The Indianapolis Masonic Temple (also known as Freemasons' Hall) is an 8-story limestone building of nearly cubic shape designed in the Neo-Classical style, which was begun in 1908 and dedicated in May 1909. It was financed by the Indianapolis Masonic Temple Association and the Grand Lodge of Indiana and designed by the distinguished architectural firm of Rubush and Hunter. The building was intended to replace a Masonic temple that once stood at the corner of Washington and Capitol Streets in Indianapolis, where a Hyatt Hotel now stands. Nine masonic lodges, including the Grand Lodge of Indiana, are headquartered here, and 15 lodges meet here. The building contains an 1100-seat auditorium, a library and museum, and several rental spaces. It was included in the National Register of Historic Places in 2008.


  • Exterior of The Freemasons' Hall
    Exterior of The Freemasons' Hall
  • Exterior of The Freemasons' Hall – Night
    Exterior of The Freemasons' Hall – Night
  • Foyer of The Freemasons' Hall
    Foyer of The Freemasons' Hall
  • Ballroom of The Freemasons' Hall
    Ballroom of The Freemasons' Hall
  • First Floor Auditorium
    First Floor Auditorium
  • Red Cross Room – 7th Floor
    Red Cross Room – 7th Floor

The freemasons of Indiana had built a temple in Indianapolis just before the Civil War. However, both the original building of 1851, as well as the one constructed to replace it on the same corner in 1875, proved to be inadequate to the purposes of Indiana's masons. In 1905, it was determined that a new building at a different location needed to be constructed.

Elias J. Jacoby, an attorney and insurance executive, and a very prominent mason, helped found the Indianapolis Masonic Temple Association and chaired its building committee. The committee hired the firm of Rubush and Hunter, which has been called "the premier Indianapolis architectural firm of the early 20th Century," to design the new structure. The firm, headed by Indiana natives Preston C. Rubush and Edgar O. Hunter, were largely responsible for the look of Indianapolis during this period of the city's history. They constructed the new building from Bedford limestone in the Greek-Ionic style. It is over 100 feet high and measures 130 x 150 feet at ground level. Estimates of the original cost of construction range from $461,000 to over $600,000.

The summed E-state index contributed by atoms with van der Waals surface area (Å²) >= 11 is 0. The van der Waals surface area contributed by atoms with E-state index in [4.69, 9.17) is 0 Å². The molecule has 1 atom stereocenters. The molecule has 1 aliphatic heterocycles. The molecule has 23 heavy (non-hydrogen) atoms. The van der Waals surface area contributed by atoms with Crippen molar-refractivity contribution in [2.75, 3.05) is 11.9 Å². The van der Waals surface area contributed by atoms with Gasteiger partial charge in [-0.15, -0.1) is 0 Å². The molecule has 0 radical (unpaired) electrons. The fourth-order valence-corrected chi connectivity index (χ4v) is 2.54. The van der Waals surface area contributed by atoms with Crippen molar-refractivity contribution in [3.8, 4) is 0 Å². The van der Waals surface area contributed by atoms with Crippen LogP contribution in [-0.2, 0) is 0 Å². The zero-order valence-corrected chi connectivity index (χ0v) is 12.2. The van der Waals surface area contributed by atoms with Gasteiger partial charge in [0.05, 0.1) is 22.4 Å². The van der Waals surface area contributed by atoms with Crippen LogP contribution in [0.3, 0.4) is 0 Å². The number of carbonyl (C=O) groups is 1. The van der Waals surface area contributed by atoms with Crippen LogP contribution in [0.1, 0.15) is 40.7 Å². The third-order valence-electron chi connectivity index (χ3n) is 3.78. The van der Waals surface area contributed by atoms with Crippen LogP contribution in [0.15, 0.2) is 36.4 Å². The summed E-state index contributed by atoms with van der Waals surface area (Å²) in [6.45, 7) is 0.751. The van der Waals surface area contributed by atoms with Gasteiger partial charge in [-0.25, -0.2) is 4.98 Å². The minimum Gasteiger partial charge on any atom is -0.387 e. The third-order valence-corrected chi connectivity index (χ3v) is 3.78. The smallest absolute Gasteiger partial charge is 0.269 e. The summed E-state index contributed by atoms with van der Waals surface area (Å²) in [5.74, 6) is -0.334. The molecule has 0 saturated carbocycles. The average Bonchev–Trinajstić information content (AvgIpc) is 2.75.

On the first floor is an 1100-seat auditorium which, due to neglect, lay virtually unused for over forty years until its renovation in 2005. Also on the first floor is the headquarters of the Grand Lodge of Indiana, and the Indiana Masonic Home Foundation is also headquartered here. A large banquet hall is located on second floor and is available for wedding receptions, business meetings and other events. The Grand Lodge Library and Museum, once housed in Franklin, Indiana, has been moved to the fifth floor of the Temple building. In addition to its listing in the National Register of Historic Places, the building is listed in the Indiana Register of Historic Sites.

http://historicindianapolis.com/11-things-you-didnt-know-about-indys-freemasons-hall http://www.indytemple.org http://bit.ly/1HAXQNJ http://on.fb.me/1EavI4p http://www.waymarking.com/waymarks/WMDDH0_Indianapolis_Masonic_Temple_Indianapolis_Indiana http://bit.ly/1CWLF7d http://www.indytemple.org/rentals http://www.indytemple.org/library